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Nobody’s Hero: Notes from the life of an unassuming troubadour

Manu Chao, singer-songwriter of European band Manu Chao La Ventura, is also a firebrand activist with an opinion on everything, from politics to drug abuse. But he has no illusions about the potential of music to change the world, writes Avantika Mehta

Avantika Mehta  2nd Nov 2013

Manu Chao | Photo: Asif Khan

itting comfortably on a white cloth covered chair by the side of a winding Hauz Khas village alley, Manu Chao shows no sign of impatience. He's been waiting twenty minutes as I am unpardonably late for our meeting, and his manager informs me that he is tired. As if to excuse myself, I blurt out, "Great gig last night." Smiling he replies, "Yes, it was a terrific audience."

Had I not watched him during sound check the previous day, I wouldn't be able to tell that the man is a perfectionist. But as Leon, Blue Frog's sound engineer confirmed, "The band and Manu were very specific about how their sound should be. They knew exactly what they wanted and didn't stop till it was perfect."

So we settle down on chairs that have been set out for a wedding, the neighbourhood kids playing and shouting all around us. Manu seems impervious to the noise, or maybe it's familiar enough to not bother him. His neighbourhood, once an industrial zone that housed a car factory, was empty while he was growing up. "We had the whole downtown to ourselves. We had open houses, we could go anywhere we wanted — a lot of crazy people came to live there."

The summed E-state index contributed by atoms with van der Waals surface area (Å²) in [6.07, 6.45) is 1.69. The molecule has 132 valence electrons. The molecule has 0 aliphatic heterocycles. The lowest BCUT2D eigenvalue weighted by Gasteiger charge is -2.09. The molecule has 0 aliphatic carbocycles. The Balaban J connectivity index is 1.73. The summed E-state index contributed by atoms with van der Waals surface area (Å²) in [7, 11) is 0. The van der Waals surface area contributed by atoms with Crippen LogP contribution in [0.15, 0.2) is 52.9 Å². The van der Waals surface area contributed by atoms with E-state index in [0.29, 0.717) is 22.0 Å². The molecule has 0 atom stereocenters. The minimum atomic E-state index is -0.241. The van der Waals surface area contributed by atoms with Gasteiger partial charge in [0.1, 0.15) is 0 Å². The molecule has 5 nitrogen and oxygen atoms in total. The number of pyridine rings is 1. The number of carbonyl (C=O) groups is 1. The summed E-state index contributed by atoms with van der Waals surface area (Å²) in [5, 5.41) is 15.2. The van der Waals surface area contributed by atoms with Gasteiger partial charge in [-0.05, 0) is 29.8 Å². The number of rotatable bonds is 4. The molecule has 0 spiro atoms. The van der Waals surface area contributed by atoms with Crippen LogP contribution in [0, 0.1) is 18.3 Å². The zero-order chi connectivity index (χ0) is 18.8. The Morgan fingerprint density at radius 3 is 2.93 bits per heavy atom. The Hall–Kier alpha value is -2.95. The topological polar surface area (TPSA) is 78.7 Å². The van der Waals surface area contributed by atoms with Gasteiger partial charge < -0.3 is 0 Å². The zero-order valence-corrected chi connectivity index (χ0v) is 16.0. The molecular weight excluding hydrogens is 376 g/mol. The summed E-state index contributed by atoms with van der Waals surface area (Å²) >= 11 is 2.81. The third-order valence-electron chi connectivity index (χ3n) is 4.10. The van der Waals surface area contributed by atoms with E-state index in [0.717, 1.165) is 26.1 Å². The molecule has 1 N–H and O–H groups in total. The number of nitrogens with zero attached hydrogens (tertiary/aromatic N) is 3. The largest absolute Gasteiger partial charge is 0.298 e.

Amidst this atmosphere of freedom afforded only to the forgotten, Chao began making music. The older guys in the gang were loyal to old-school rock, he recalls. "If you played something else, they'd smash you." He started off playing the bass, and still loves it. He laughs about it now but his start as a singer was coerced. "These guys needed a singer. 'Sing or we smash you,' they told me, so I sang."

It was in Paris that he heard his first punk band — Stiff Little Fingers — and the energetic music had him hooked. "After that, we started risking our lives to bring punk records into the neighbourhood, and little by little everything began to change." As more people moved in, musical tastes diverged. Chao's gang liked rock and punk, while the North Africans living there enjoyed funk. He grins from ear to ear as he tells me, "The only thing we could all agree on was James Brown."